The Yigal Allon Kinneret Limnological Laboratory (KLL) is located on the NW shore of
Lake Kinneret (Sea of Galilee). This lab monitors major environmental factors that determine the state of the lake and conducts limnological research aimed at understanding how present and future conditions might affect the ecosystem of the lake and the quality of its water.
The Kinneret monitoring program includes weekly and bi-weekly collection of water samples from various locations in Lake Kinneret, and analysis of various physical, chemical, and biological parameters. Additionally, several parameters are measured continuously at a central location in the lake and the data is transmitted in a near real-time to the laboratory database.
The broad range of questions considered by the lab include such diverse topics as Lake Kinneret hydrodynamics; transport processes of nutrients and pollutants into the lake and their bio-geochemical cycles within the lake; structure and function of the lake ecosystem; factors that govern the development of toxic cyanobacteria; responses of the lake ecosystem to water level fluctuations; the effect of human activities and agricultural/urban developments on the lake system and water quality; and development of limnological models to simulate the major limnological processes and to assess various lake management scenarios.
All Rights Reserved. Photo. 2022
Yigal Allon Kinneret Limnological Lab, Israel
It was critical for the lab to find equipment that would provide reliability and ease of data collection under the specific conditions of Lake Kinneret, such as the ability to monitor under high hypolimnetic sulfide concentrations (these concentrations require a double junction reference electrode for pH and ORP cells that were only offered by Eureka) and optical dissolved oxygen measurements.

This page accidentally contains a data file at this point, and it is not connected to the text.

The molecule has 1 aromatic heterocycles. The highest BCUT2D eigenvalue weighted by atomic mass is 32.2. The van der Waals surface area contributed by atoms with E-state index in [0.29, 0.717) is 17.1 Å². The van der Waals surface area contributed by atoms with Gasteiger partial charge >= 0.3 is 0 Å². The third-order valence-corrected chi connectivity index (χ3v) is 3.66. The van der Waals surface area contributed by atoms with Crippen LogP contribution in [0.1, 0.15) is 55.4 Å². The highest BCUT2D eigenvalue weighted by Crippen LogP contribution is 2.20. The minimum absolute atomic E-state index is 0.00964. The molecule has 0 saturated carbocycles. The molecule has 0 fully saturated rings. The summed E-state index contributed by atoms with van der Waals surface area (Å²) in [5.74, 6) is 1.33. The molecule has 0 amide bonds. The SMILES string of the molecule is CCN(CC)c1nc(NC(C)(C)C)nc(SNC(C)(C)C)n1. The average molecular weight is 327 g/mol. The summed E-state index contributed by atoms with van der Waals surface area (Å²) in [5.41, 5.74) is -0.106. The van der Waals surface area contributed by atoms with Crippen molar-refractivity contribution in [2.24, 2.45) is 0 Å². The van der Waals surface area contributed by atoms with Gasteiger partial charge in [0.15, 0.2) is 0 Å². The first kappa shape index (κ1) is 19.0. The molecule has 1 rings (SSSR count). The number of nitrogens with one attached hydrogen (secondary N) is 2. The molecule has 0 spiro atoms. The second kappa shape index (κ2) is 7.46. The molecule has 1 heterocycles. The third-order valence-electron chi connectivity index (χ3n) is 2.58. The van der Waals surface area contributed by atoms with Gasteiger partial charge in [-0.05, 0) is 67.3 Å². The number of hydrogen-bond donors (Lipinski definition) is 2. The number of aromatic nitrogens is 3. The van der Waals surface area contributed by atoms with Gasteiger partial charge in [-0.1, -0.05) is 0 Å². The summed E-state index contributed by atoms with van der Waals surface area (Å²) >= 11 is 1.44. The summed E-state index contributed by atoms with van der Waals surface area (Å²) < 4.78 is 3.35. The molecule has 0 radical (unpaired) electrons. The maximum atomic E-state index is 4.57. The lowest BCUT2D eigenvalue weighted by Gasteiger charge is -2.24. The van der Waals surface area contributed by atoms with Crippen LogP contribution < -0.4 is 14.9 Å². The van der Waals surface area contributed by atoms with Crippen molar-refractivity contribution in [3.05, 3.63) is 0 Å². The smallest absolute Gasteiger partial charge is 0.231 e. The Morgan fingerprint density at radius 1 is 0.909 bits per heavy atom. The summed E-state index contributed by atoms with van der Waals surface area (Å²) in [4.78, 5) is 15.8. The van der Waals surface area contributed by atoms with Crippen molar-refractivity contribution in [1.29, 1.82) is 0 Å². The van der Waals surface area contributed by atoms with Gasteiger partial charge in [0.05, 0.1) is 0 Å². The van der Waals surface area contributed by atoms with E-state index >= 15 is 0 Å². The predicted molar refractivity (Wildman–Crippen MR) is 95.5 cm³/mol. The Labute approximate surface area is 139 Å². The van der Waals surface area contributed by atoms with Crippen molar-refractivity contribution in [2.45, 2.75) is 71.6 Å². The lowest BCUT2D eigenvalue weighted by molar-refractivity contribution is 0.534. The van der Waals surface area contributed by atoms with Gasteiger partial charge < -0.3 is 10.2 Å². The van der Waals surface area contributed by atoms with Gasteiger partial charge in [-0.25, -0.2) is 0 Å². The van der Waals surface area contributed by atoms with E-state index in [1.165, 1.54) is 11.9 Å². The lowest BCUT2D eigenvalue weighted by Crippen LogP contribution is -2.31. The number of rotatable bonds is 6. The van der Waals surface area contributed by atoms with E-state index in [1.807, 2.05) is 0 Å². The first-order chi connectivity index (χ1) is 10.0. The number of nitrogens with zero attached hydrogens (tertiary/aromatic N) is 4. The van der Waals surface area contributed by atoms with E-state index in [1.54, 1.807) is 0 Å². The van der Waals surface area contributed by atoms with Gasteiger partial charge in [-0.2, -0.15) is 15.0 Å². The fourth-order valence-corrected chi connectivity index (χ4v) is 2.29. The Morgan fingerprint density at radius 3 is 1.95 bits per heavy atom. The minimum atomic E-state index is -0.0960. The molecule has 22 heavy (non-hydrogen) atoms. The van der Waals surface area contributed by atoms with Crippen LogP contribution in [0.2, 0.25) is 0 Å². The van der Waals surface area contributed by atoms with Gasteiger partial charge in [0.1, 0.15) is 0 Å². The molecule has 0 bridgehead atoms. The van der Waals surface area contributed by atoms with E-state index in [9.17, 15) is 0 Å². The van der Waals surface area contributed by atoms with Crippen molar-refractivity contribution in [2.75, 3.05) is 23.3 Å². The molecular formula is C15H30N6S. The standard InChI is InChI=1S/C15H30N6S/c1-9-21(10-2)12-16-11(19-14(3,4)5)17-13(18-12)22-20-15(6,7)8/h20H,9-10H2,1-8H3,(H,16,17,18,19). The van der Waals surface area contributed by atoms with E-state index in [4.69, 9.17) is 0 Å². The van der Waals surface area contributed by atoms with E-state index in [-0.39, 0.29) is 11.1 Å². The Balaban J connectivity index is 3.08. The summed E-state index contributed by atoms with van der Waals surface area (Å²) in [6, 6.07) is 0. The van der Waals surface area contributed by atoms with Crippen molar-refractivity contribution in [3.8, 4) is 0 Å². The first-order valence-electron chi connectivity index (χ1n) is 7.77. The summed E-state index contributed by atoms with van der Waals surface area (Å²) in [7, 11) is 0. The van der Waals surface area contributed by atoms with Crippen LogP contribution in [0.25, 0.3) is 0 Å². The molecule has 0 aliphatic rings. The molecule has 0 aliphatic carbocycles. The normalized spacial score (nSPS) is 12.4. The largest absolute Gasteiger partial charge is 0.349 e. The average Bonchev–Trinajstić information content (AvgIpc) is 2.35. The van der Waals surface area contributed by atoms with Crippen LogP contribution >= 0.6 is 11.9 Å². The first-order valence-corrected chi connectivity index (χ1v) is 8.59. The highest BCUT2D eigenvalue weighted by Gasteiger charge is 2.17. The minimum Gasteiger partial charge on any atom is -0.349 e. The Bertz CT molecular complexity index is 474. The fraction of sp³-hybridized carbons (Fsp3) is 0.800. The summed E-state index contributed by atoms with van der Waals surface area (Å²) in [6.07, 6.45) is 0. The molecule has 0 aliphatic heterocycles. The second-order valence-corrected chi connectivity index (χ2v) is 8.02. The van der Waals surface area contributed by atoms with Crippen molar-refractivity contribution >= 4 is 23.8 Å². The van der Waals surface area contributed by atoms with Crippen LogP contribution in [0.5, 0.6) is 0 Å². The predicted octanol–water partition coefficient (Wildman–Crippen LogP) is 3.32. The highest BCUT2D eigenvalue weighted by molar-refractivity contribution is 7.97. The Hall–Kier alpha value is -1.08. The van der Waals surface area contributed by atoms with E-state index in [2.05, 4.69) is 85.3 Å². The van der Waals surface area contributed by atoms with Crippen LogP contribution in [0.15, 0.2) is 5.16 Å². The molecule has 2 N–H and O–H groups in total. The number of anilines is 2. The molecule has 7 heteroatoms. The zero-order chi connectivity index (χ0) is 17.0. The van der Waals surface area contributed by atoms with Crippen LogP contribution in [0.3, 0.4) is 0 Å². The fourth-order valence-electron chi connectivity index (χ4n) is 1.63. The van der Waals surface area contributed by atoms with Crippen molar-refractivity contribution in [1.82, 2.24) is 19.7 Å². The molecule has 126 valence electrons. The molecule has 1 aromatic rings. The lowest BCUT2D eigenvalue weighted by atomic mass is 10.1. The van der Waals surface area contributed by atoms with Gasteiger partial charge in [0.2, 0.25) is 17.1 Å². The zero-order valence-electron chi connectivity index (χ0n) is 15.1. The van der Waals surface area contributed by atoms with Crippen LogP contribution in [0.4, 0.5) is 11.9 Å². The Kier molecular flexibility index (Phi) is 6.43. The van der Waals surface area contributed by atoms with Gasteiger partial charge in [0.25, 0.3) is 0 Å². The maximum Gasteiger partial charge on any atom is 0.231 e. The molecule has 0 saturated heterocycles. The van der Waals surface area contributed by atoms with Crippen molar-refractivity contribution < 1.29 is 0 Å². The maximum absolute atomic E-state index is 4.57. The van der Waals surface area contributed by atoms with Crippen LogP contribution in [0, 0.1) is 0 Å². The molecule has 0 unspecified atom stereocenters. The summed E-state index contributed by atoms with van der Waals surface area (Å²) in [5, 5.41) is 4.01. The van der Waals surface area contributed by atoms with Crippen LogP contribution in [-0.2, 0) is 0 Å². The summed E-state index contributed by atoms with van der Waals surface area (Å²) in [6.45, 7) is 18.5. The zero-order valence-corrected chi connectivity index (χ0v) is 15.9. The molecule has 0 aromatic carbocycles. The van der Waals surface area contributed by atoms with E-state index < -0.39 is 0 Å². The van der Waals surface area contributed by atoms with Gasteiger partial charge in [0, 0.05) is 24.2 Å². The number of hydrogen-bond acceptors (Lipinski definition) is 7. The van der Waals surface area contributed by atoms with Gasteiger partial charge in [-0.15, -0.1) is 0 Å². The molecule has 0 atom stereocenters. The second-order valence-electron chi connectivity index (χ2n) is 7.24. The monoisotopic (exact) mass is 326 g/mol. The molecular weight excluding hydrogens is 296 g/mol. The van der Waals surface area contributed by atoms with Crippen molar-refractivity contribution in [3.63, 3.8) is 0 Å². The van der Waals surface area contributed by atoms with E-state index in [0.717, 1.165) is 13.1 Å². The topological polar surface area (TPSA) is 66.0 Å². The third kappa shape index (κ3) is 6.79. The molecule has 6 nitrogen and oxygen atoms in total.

On a floating platform, scientists installed a customized, stainless steel Eureka Manta multiprobe with a Vertical Profiler. The Profiler continuously operates up and down in a 40 meter span, stopping at various depths to take readings and then transmits the readings in near real time to the research base. The system was programmed to profile the water column of the Sea of Galilee at its deepest point (36 - 42 m as a function of lake level) five times a day and to collect data at a 0.5 m depth resolution.
The combination of the Manta multiprobe and the AutoReel, an autonomous winch unit, proved to be very successful in Lake Kinneret. Scientists found it to be easy to install, program, and calibrate, and simple to collect data. Using reliable sensors from top manufacturers, it has become a valuable tool that allows for continuous monitoring of the water column of Lake Kinneret while including surface and near bottom layers that were not accessible with former equipment.
Since 2010, customized Eureka Manta multiprobes, in combination with the autonomous winch unit, have performed extremely well on the floating platform. It was proven that only the Mantas could operate under the specific conditions of Lake Kinneret (i.e., the ability to monitor under high hypolimnetic sulfide concentrations) and only minor interruptions occurred due to inevitable sensor or cable replacements.
An overview of the data flow over 365 days can be viewed here: http://kinneret.ocean.org.il/ar_3d_vb.aspx
Specific profiles on a day-to-day basis can be seen here.